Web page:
It’s not really an achievement, but I love those moments when I’m in a crowd of really smart people who know me as a social worker, a writer, a humanitarian, or an English teacher… and who like to put people in boxes. And then someone starts talking about space science, or technologies that I’ve written about, and… Ha! “Yes I do know the recommended trajectory for a spacecraft taking off from Las Cruces, New Mexico, thank you very much!” I love watching them choke on their wine in surprise. But, hey, writers know lots of crazy stuff. That’s why we’re great at Trivial Pursuit!
I’m starting to see a Trivial Pursuit trend among writerly types on my blog and it’s making me nervous… because I’m not so great at that game! Now for my favorite question: If you could give your middle school or high school self one piece of advice, what would it be?
Never be afraid to try new things. You will sometimes fail. You may look stupid. But the easiest way to fail is to never try.
Great advice! Tell us about a well-known fictitious chick you admire and why you admire her.
Since I often write for, and about, teens/young adults, I’m choosing Elizabeth Bennet, from the book Pride and Prejudice, written by the brilliant Jane Austen. Elizabeth wasn’t afraid to by-pass the social norms that were expected for women of her day, and women in her financial and social situation. She wasn’t afraid to be different. She remained true to herself, loving books, and words, and the beauty of life. She stood up for what was right and for people she loved, at great personal risk. To me, that’s heroic.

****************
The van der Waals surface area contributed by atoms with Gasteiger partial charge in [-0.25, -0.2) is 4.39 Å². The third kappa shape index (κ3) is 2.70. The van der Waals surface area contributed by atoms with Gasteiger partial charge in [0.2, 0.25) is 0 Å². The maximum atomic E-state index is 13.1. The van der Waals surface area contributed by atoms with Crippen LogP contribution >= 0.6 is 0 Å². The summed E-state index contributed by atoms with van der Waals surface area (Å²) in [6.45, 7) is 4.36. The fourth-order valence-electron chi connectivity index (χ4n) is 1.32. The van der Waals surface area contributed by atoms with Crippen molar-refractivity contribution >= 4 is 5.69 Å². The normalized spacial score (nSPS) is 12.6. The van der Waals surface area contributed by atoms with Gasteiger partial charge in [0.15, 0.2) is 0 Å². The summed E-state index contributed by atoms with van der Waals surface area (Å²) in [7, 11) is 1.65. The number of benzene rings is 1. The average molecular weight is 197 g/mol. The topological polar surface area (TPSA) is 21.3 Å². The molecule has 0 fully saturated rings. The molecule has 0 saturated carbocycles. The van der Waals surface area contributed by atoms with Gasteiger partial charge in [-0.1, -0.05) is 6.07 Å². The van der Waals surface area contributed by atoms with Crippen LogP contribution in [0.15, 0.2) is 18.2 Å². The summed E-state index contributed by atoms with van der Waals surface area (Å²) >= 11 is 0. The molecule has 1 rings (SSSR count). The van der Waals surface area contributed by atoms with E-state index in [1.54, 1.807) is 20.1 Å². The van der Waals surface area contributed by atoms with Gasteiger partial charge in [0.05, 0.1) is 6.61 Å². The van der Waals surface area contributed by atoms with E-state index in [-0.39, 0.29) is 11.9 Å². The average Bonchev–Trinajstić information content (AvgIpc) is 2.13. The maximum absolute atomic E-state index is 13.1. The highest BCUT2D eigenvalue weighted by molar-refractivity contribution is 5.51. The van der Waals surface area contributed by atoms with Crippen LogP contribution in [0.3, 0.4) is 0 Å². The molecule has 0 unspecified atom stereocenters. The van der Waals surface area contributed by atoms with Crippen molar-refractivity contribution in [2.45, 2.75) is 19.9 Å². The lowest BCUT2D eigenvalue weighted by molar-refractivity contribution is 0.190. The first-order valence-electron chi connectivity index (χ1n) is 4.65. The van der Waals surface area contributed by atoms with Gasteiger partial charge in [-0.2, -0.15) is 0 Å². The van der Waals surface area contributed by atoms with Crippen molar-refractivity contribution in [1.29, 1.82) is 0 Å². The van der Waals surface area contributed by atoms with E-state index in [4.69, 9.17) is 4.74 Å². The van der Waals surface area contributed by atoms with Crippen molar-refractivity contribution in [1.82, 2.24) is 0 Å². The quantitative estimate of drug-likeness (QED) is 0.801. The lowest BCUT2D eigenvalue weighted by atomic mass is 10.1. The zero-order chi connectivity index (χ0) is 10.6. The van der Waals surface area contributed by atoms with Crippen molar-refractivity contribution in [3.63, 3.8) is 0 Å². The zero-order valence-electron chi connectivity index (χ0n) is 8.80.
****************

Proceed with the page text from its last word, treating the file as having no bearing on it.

Can you share a favorite song, quote, or movie that speaks to your inner nerdiness?
Sure. Reflecting on my humanitarian work here in the Dominican Republic, my work with the poor in the U.S., and my respect for all snowflakes, I’d love to share this quote by American Humanitarian and Nobel Peace Prize Winner, Jane Addams. She said:
“The good we secure for ourselves is precarious and uncertain until it is secured for all of us and incorporated into our common life.”
Do you credit your brain power for helping you with your overseas work? What about being a nerdy chick helps you live abroad?
It’s definitely important to use your brain power when working and living abroad! In the Dominican Republic I live in an area of stark poverty. But it’s also an area where people from all over the world have come to live. I’ve been in places here where people speak to me in Spanish, English, Russian, and Haitian Kreyol all in the same day, and sometimes all in the same conversation. This can happen in the U.S. too. I love the magic of that kind of multi-lingual experience, and I’m definitely glad that I studied Russian and Spanish in high school and college. Still, it’s a challenge. Being able to understand each other makes the world go ‘round, and it definitely requires brain power.
Do you have a favorite hobby? Details please!
My favorite hobby outside of traveling and writing, is photography. I love watching the world and the people in it do what they do through the impartial lens of the camera. I love capturing those unexpectedly beautiful moments of life and nature and man-made skylines that are worth keeping. Photos, like books, tell great stories.
Janelle does take beautiful photos. Look at this shot she got of a whale recently! Awesome! To find out more about Janelle visit her blog at www.writermorphosis.blogspot.com. Thanks so much Janelle for joining us today!